The present study revealed that MICB and PLCE1 SNPs are associated with a progression from less severe symptom of dengue to DSS in Thai children with dengue. The roles of MICB and PLCE1 proteins in the pathogenesis of DSS remain to be elucidated. MICB is one of stress-induced molecules expressed by virus-infected cells. This molecule interacts with and activates the natural killer group 2 member D (NKG2D) receptor on NK cells. The activated NK cells induce the killing of the virus-infected cells. Our study showed that a DSS-risk allele, rs3132468-C of MICB, was significantly associated with lower mRNA expression of MICB. As suggested by Whitehorn et al. , dengue virus-infected cells with lower MICB expression are plausible to escape from the NKG2D-mediated killing by NK cells. Infected cells escaping the host immune response may mediate the pathogenesis of DSS because high dengue viremia titer is associated with increased disease severity . This requires to be studied in future by the evaluation of the expression levels of MICB and the viremia titer in patients with dengue.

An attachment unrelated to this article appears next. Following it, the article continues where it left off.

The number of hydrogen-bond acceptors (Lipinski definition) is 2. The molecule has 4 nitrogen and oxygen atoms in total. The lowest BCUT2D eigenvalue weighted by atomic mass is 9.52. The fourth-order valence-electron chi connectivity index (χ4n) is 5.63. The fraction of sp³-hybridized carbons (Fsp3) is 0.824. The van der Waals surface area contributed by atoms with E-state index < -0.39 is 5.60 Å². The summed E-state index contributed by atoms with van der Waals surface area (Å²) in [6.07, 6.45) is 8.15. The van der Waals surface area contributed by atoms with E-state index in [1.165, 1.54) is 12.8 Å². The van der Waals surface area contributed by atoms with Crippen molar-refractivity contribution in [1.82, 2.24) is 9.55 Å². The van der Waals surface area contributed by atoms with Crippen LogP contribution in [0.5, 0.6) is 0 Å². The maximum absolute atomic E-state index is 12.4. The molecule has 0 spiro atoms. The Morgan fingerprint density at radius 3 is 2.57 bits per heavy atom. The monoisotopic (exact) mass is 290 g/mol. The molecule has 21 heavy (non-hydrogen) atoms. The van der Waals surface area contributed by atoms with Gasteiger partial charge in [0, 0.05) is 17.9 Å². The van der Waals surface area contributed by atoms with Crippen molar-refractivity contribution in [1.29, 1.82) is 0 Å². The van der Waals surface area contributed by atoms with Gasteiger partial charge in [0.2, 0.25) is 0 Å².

In this study, non-DSS group, compared with DSS group, consisted of patients with DF and DHF. When patients with DSS were compared only with patients with DF, the allele frequencies of rs3132468-C at MICB and rs3765524-C at PLCE1were significantly higher in DSS group than in DF group (one-sided P = 0.0119 for rs3132468 at MICB and one-sided P = 0.0223 for rs3765524 at PLCE1). When patients with DSS were compared only with patients with DHF, the difference in allele frequency of rs3765524-C at PLCE1 between DSS and DHF groups was statistically significant (one-sided P = 0.0399), and the difference in allele frequency of rs3132468-C at MICB was marginally significant (one-sided P = 0.0521). In contrast, no significant difference in allele frequencies of rs3132468-C and rs3765524-C was observed between DHF and DF groupss (one-sided P = 0.1454 for rs3132468 at MICB and one-sided P = 0.3155 for rs3765524 at PLCE1). These results suggest that rs3132468-C and rs3765524-C are not associated with risk for DHF except for DSS in Thai dengue patients.